Cover image for The Continuity of the Conquest: Charlemagne and Anglo-Norman Imperialism By Wendy Marie Hoofnagle

The Continuity of the Conquest

Charlemagne and Anglo-Norman Imperialism

Wendy Marie Hoofnagle

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ISBN: 978-0-271-07401-6

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ISBN: 978-0-271-07402-3

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208 pages
6" × 9"
2016

The Continuity of the Conquest

Charlemagne and Anglo-Norman Imperialism

Wendy Marie Hoofnagle

The Continuity of the Conquest further expands the horizons of an already expanding body of work on the medieval Charlemagne legend. That Frankish king and emperor loomed large in the imaginations of the Anglo-Normans, in ways both tacit and explicit. Wendy Hoofnagle forces us to reconceptualize what we think we know about Englishness, and indeed England itself, in the central Middle Ages.”

 

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The Norman conquerors of Anglo-Saxon England have traditionally been seen both as rapacious colonizers and as the harbingers of a more civilized culture, replacing a tribal Germanic society and its customs with more refined Continental practices. Many of the scholarly arguments about the Normans and their influence overlook the impact of the past on the Normans themselves. The Continuity of the Conquest corrects these oversights.

Wendy Marie Hoofnagle explores the Carolingian aspects of Norman influence in England after the Norman Conquest, arguing that the Normans’ literature of kingship envisioned government as a form of imperial rule modeled in many ways on the glories of Charlemagne and his reign. She argues that the aggregate of historical and literary ideals that developed about Charlemagne after his death influenced certain aspects of the Normans’ approach to ruling, including a program of conversion through “allurement,” political domination through symbolic architecture and propaganda, and the creation of a sense of the royal forest as an extension of the royal court.

An engaging new approach to understanding the nature of Norman identity and the culture of writing and problems of succession in Anglo-Norman England, this volume will enlighten and enrich scholarship on medieval, early modern, and English history.

The Continuity of the Conquest further expands the horizons of an already expanding body of work on the medieval Charlemagne legend. That Frankish king and emperor loomed large in the imaginations of the Anglo-Normans, in ways both tacit and explicit. Wendy Hoofnagle forces us to reconceptualize what we think we know about Englishness, and indeed England itself, in the central Middle Ages.”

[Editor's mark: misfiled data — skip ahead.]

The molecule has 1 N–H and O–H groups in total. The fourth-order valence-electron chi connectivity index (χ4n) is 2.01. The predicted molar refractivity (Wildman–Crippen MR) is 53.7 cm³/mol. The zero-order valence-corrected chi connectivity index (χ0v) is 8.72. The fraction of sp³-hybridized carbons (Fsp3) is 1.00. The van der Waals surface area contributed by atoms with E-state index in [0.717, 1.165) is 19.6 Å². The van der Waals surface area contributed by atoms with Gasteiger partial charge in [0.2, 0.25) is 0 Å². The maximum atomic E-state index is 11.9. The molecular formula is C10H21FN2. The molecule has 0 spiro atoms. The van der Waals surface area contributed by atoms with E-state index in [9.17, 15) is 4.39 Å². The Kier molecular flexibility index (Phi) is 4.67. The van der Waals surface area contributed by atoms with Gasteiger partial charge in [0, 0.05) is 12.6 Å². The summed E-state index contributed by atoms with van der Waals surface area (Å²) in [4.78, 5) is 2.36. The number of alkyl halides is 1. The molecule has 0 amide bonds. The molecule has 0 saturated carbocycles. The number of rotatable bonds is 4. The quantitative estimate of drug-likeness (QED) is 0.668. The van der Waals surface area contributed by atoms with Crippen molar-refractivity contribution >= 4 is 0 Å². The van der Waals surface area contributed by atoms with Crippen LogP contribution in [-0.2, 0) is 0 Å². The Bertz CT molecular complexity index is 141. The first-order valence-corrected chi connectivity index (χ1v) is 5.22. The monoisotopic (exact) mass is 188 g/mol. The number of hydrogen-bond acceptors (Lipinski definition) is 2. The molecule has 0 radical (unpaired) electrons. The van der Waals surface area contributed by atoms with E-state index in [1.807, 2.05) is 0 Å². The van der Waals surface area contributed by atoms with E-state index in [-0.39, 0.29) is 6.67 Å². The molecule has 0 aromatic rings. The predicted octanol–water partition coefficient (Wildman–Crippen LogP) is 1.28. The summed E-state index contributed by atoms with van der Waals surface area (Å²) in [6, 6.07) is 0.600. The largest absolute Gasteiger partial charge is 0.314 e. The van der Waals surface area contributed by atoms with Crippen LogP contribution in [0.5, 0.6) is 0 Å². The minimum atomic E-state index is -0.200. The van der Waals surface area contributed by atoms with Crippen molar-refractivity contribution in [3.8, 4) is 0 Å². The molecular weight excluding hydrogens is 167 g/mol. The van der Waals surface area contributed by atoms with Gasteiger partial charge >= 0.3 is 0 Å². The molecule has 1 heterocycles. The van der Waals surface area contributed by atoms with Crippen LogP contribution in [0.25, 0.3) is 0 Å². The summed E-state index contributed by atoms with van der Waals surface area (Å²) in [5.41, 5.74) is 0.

“In The Continuity of the Conquest, Wendy Hoofnagle presents a wide-ranging and learned study that will be an important contribution to a variety of fields within medieval studies and beyond.”
“Landscape and architecture; mythmaking and historical writing; imperial expansion and the ideology of kingship: all of these themes are addressed in ways which will offer new perspectives and which are sure to be thought-provoking to scholars of the Anglo-Norman era.”

Wendy Marie Hoofnagle is Associate Professor of Languages and Literatures at the University of Northern Iowa.

Contents

TABLE OF CONTENTS

CHAPTER ONE: Introduction

Continuity and Carolingian Kingship: The Case of the Early Normans

An “Obsession with the Continent”: A Reconsideration of Insular Continuity

CHAPTER TWO: Conversion Politics and the Ideology of Imperialism

The Politics of Allurement: Conversion and Charlemagne’s Civilizing Impulse

Conversion Politics: Rituals of Submission and Unification

The Pygmalion Effect: Dudo of St. Quentin and the Rituals of Empire

Converting the British Barbarian: “Sitting at High Table” at the

Anglo-Norman Court

CHAPTER THREE: Making Their Mark: The Imperial Ideology of Topography

Imperial Unification and Sacral Kingship: Henry of Huntingdon’s Via regia

Charlemagne’s Imperial Memory and the Symbolic Landscape:

Geoffrey of Monmouth’s Castles

CHAPTER FOUR: Taming the Wilderness: A New Look at the New Forest

Keeping It in the Familia? Norman Forest Law and its Carolingian Ancestry

In the Dreams of Snoring Monks: The King’s Body in the New Forest

Addicted to the Chase: Expressions of Royal Power in Marie de France’s Forests

CHAPTER FIVE: Epilogue

NOTES

BIBLIOGRAPHY

INDEX

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